‘High Seas Treaty’ advances protection for largest habitat on Earth

The word ‘historic’ is often used for events that don’t necessarily live up to the gravity of the word, but this isn’t one of those moments.

This weekend, 20 years of work from scientists, environmentalists, and champion countries culminated in a United Nations agreement on a treaty to protect the high seas.

“There’s no exaggerating it—this is a truly historic moment that will bring ocean protection into the 21st century and ensure greater transparency around human activities in this important ocean habitat,” says Matt Abbott, director of marine conservation.  

“If implemented, this treaty will improve sustainable management of fisheries, shipping and other activities causing serious damage to ocean health.” 

The ‘high seas’ refers to the enormous area of the ocean which does not fall within any country’s jurisdiction. The high seas are home to millions of species yet existing treaties only protect one per cent of it.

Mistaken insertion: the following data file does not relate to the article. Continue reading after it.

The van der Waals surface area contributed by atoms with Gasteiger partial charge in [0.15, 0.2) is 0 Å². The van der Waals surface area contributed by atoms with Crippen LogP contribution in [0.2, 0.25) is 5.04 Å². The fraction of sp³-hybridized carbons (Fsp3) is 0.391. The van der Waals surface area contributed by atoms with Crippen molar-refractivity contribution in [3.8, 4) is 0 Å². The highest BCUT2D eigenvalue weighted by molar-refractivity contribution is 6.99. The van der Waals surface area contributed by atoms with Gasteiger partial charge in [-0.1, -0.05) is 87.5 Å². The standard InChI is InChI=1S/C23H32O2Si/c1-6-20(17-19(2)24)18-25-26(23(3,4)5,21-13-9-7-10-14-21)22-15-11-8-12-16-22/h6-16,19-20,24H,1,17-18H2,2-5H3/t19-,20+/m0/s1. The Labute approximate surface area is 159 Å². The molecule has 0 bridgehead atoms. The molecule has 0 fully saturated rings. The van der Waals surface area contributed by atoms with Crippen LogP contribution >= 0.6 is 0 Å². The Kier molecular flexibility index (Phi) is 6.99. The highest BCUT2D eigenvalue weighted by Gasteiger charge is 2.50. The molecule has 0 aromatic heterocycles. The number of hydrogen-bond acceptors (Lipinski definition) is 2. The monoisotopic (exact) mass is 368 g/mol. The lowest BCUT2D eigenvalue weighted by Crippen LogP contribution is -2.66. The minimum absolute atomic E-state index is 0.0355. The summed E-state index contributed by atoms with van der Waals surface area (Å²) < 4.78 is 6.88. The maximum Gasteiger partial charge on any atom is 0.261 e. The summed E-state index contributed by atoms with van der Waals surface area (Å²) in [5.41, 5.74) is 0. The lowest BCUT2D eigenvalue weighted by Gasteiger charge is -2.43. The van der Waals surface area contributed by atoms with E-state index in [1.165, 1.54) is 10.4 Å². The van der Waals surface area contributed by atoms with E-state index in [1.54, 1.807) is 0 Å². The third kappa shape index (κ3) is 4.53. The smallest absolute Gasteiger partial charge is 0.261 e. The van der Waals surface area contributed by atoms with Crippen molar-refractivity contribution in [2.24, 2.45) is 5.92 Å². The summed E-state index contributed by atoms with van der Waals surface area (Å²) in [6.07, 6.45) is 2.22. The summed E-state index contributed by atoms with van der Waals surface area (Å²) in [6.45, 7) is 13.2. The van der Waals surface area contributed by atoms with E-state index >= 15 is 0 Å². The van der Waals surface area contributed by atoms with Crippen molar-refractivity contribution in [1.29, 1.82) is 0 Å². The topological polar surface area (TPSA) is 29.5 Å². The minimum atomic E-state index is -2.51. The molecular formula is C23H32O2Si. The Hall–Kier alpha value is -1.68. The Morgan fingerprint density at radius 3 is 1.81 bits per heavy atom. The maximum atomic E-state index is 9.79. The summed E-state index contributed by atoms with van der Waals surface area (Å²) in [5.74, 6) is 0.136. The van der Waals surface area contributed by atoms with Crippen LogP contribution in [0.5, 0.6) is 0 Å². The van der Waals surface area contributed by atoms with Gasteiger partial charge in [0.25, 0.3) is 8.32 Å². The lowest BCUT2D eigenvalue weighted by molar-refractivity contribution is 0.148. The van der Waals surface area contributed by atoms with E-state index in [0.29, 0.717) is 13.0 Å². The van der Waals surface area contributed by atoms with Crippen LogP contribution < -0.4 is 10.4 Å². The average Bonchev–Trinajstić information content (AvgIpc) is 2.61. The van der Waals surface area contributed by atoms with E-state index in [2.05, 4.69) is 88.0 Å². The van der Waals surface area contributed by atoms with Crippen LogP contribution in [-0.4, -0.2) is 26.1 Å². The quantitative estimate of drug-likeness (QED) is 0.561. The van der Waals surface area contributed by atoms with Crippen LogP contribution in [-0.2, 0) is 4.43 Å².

The treaty framework agreed upon at the UN on Saturday, March 4, will provide a pathway to establish marine protected areas in the high seas and limit activities that destroy habitat and drive biodiversity loss.

Our friends at Oceans North were in New York to help see the at-times gruelling, two week negotiations through. Susanna Fuller, vice president of operations, says the treaty will be legally-binding once it’s in force, a process that will likely take three years.

“If implemented, this treaty marks a major win for marine species and ecosystems,” Fuller said in a release, adding that the treaty “gives us the tools to protect our ocean in a way that benefits everyone.”

The treaty is also being praised as a key tool to help deliver the new global target of protecting at least 30 per cent of the world’s oceans by 2030, recently agreed upon at NatureCOP in Montreal. 

While celebrating a momentous step toward greater ocean protection, Abbott says its important the high seas treaty also sets the tone for future discussions around ocean activities.

The upcoming meeting of the International Seabed Authority, where countries will discuss the future of deep sea mining, for example, should feature biodiversity protection at the core of the talks.

Scroll to Top